- Pursue scholarships. Pursue scholarships tenaciously, even after you’ve enrolled. Seriously, hound them like a wild animal. If you have gaps in your school and/or government aid, you may be able to fill them with scholarships, but they’re not going to fall in your lap. You need to do research and apply for each one you’re eligible for, especially awards offered directly by your college. Scholarships go unused each year just because no one applied!
- Make a budget. Do we sound like your mother yet? Well, it’s perennial advice for a reason. Whether it’s on paper, an Excel spreadsheet, or an online tool like Mint, keep track of what you’re spending and where.
- Avoid debt. Credit card debt, in particular. It’s pretty tempting to just “charge it” with the intent of paying off that balance with your first fat postgrad paycheck, but that’s not a smart strategy. When it comes to regular purchases, from books and supplies to late-night pizzas, be careful not to overspend. You should be able to pay off your credit card, if you have one, every month. Otherwise, use cash or debit. Not only will this help you build a good credit score, but you won’t be stuck paying for all those late-night pizzas three years down the road.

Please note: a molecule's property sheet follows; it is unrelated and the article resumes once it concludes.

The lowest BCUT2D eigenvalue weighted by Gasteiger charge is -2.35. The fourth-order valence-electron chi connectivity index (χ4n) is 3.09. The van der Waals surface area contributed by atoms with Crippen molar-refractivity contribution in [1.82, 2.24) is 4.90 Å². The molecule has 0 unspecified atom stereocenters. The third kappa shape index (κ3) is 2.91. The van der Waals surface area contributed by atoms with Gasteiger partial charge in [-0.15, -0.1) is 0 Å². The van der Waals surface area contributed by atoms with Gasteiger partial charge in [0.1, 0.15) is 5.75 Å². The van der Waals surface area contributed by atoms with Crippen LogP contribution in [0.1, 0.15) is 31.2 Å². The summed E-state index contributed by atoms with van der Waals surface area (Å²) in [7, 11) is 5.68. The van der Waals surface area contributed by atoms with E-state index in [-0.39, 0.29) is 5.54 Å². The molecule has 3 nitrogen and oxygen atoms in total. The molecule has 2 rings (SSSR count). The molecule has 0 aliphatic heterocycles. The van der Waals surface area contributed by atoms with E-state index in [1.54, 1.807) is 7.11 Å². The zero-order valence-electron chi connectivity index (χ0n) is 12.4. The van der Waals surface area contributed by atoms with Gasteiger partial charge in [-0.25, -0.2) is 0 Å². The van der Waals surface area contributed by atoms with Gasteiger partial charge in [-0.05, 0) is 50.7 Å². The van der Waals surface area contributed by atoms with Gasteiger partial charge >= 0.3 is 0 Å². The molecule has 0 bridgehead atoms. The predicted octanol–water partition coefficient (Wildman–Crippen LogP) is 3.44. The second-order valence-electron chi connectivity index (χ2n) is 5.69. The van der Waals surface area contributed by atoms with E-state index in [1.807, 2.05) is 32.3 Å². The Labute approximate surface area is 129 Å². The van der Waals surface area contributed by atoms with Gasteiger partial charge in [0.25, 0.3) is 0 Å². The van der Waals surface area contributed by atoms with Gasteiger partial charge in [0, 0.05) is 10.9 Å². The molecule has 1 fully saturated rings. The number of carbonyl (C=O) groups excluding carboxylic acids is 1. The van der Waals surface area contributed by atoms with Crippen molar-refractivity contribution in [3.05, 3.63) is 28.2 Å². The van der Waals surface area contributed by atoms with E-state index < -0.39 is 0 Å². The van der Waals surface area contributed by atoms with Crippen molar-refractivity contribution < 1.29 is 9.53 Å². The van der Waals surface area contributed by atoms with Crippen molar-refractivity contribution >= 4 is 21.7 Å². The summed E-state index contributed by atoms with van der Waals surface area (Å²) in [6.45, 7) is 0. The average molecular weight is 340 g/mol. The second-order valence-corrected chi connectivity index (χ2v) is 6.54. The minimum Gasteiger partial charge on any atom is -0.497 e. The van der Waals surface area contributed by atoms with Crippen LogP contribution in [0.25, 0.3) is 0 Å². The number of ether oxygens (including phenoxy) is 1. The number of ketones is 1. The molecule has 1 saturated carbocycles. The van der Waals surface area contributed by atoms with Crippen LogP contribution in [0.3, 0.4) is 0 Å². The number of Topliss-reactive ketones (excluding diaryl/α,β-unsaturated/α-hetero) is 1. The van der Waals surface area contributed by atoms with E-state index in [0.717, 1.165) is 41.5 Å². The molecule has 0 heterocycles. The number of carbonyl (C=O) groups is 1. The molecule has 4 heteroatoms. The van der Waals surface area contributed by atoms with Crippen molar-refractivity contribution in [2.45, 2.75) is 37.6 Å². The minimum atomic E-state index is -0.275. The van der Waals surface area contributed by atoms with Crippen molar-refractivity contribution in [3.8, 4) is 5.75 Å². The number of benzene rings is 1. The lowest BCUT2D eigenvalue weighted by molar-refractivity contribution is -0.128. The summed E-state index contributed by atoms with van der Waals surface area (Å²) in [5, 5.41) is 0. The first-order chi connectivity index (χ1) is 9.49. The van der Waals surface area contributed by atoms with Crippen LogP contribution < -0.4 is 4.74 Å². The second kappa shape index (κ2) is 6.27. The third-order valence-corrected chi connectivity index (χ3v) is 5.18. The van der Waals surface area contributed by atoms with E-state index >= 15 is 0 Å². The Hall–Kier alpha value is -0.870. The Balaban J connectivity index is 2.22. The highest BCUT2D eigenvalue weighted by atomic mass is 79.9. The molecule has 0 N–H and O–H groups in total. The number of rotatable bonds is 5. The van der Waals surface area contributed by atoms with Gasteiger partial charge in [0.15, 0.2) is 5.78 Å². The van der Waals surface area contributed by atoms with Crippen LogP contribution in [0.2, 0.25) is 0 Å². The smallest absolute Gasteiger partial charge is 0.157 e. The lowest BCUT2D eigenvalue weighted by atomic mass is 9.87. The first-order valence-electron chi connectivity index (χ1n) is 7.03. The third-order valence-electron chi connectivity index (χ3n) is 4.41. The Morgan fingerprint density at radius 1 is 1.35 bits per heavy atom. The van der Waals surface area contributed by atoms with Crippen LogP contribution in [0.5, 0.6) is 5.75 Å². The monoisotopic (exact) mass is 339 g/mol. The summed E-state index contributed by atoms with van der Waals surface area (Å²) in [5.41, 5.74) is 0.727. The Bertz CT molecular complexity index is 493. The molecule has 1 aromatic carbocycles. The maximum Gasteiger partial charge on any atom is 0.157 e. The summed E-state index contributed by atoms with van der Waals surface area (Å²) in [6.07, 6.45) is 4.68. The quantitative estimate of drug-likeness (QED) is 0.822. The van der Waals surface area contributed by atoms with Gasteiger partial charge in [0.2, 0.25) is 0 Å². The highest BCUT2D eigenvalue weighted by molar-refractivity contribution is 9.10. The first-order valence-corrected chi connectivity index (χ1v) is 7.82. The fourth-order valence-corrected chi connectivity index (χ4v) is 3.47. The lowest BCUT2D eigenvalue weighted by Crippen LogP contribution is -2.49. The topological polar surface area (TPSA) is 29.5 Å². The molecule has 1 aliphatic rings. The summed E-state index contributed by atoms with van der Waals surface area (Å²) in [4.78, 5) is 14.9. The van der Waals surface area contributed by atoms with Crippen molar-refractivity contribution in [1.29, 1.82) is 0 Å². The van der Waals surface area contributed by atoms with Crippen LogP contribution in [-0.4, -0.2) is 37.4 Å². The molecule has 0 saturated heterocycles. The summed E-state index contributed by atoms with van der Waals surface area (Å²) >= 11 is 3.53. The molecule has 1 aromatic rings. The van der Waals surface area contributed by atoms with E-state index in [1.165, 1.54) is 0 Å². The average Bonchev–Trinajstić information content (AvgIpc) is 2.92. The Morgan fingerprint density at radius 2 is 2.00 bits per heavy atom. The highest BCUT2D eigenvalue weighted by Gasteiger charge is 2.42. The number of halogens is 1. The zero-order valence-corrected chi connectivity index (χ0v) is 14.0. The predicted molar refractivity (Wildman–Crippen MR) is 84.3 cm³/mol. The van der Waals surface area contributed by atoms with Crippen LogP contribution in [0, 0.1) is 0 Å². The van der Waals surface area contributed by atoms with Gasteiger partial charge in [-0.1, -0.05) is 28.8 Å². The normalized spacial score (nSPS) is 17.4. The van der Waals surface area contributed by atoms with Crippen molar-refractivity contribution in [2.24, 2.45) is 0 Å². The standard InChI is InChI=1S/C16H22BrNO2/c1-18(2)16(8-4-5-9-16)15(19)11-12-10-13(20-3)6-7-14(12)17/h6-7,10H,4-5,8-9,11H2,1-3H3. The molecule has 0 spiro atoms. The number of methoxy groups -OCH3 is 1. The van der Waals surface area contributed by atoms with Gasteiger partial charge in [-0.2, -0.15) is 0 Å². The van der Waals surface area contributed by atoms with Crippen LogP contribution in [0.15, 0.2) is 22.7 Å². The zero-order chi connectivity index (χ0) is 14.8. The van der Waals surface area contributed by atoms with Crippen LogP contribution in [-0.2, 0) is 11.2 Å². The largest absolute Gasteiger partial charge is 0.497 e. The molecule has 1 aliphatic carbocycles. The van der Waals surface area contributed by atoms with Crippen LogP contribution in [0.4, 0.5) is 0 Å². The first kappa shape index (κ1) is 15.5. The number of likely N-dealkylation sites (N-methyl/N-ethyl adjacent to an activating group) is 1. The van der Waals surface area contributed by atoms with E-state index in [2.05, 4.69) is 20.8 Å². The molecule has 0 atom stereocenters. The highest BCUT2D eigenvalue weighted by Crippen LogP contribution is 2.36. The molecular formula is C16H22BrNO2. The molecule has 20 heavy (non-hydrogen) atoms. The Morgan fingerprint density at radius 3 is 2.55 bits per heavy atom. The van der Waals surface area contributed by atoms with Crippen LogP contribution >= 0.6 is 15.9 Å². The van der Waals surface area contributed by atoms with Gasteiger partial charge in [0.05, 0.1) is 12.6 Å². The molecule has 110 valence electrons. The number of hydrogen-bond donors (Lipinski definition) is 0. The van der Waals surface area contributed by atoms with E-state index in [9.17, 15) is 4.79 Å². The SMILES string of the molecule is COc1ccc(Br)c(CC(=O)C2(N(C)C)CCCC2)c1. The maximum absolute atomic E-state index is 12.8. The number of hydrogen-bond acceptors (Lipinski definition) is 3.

- Pay down what you can. With inflated tuition and pretty stagnant minimum wage jobs amongst college students, it’s harder to pay one’s way through school. But it is possible. And if you have loans, you may be able to start paying them off while still enrolled, if just the interest, which can save you money in the long run.
- Do your research. You can find consumer reports and online reviews for every service and product imaginable, so before you buy anything of significance (or even less-than-significant things), learn as much as you can about it so you get the best deal. This certainly applies to those wallet-depleting textbooks; can you rent or buy pre-owned textbooks or use the library’s copy? Yes? Yes!!!